Canadians strive to be the world’s best in many sectors – science, environmental stewardship, sport, engineering, music and the arts – the list goes on. Embedded in our Constitution and national DNA is a sense of equality of opportunity. Are these competing interests? Can we promote Reconciliation between Indigenous and Non-Indigenous Canadians, empower disadvantaged people, and still aim to be the best in the world at the things we do?
An unanticipated pandemic has devastated Canada’s economy, triggering enormous deficits and a gaping debt. Some of these consequences were unavoidable but how does our economic response compare to other countries? In a global economy, where will investment dollars end up post-COVID? How should you invest your money in such a volatile economy?
Here’s Conservative Leader Erin O’Toole discussing the Liberal Government’s temptation to tax gains on principal residences, the new Conservative commitments on the Environment, and other matters, in my interview of him on “Things That Matter” in our riding.
Canadians have traditionally thought globally and acted locally. We take pride in how we stick up for one another and look out for our neighbour, whoever she or he may be. Meanwhile, in an era of spiralling uncertainty, we wield diminishing influence on things that occur around us. How do tensions in the Taiwan Straits influence security at home?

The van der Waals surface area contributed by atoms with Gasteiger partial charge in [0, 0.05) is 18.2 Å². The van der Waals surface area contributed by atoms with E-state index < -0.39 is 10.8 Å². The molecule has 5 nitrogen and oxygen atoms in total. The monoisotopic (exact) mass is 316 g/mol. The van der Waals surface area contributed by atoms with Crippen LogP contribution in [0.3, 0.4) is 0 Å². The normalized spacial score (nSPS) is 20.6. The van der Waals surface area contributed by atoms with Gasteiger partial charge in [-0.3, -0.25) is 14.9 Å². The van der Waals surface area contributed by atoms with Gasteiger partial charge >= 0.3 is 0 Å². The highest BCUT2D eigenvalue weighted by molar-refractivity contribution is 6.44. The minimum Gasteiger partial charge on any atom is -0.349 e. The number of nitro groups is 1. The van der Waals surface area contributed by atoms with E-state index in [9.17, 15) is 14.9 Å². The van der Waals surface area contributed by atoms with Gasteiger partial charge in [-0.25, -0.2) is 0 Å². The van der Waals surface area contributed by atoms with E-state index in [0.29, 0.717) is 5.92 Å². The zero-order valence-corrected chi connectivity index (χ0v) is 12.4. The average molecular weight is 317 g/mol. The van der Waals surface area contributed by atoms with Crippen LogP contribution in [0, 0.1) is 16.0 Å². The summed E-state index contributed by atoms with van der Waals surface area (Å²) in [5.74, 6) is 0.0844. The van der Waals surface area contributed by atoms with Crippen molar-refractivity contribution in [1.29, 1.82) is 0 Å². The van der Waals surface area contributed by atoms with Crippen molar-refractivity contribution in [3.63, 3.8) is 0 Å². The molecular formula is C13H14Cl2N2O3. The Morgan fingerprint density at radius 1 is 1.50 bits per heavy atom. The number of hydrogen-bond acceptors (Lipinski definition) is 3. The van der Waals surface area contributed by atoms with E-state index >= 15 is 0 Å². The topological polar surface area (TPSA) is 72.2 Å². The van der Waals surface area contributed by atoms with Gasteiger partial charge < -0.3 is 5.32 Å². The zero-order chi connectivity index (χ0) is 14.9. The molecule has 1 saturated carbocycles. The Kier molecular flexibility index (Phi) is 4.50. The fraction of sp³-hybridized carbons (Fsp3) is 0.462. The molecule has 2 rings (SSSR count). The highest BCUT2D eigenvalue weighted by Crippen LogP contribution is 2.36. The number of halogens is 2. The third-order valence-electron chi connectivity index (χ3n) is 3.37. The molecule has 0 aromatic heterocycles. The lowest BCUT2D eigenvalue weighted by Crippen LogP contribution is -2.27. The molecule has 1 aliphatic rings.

The area John represented in the House of Commons – West Vancouver – Sunshine Coast – Sea to Sky Country is by nature one of the most spectacular places in Canada’s beautiful, westernmost province. Residents take pride in our environment, just as we prize our fish and our fisheries. An environmental treasure or an economic engine?
Canadians tend to think we live in a safe place, with “peace, order and good government” at the core of our Constitution. But our citizens have been nabbed abroad as part of a new phenomenon, “hostage diplomacy”. News swirls that foreign governments and business interests interfere directly with our democratic processes. Cyber security experts tell us constantly to change our digital passwords.
All eyes are on the pandemic, and our governments have invested untold resources to battle it. But what about health and fitness beyond the COVID horizon? Canadians have long suffered from another pandemic – inactivity. Less than 10% of Canadians get the basic amount of physical activity they need. Obesity is on the rise, along with cardiovascular disease, diabetes, and mental illness. This crisis impacts people’s physical, mental, and spiritual health and the national economy.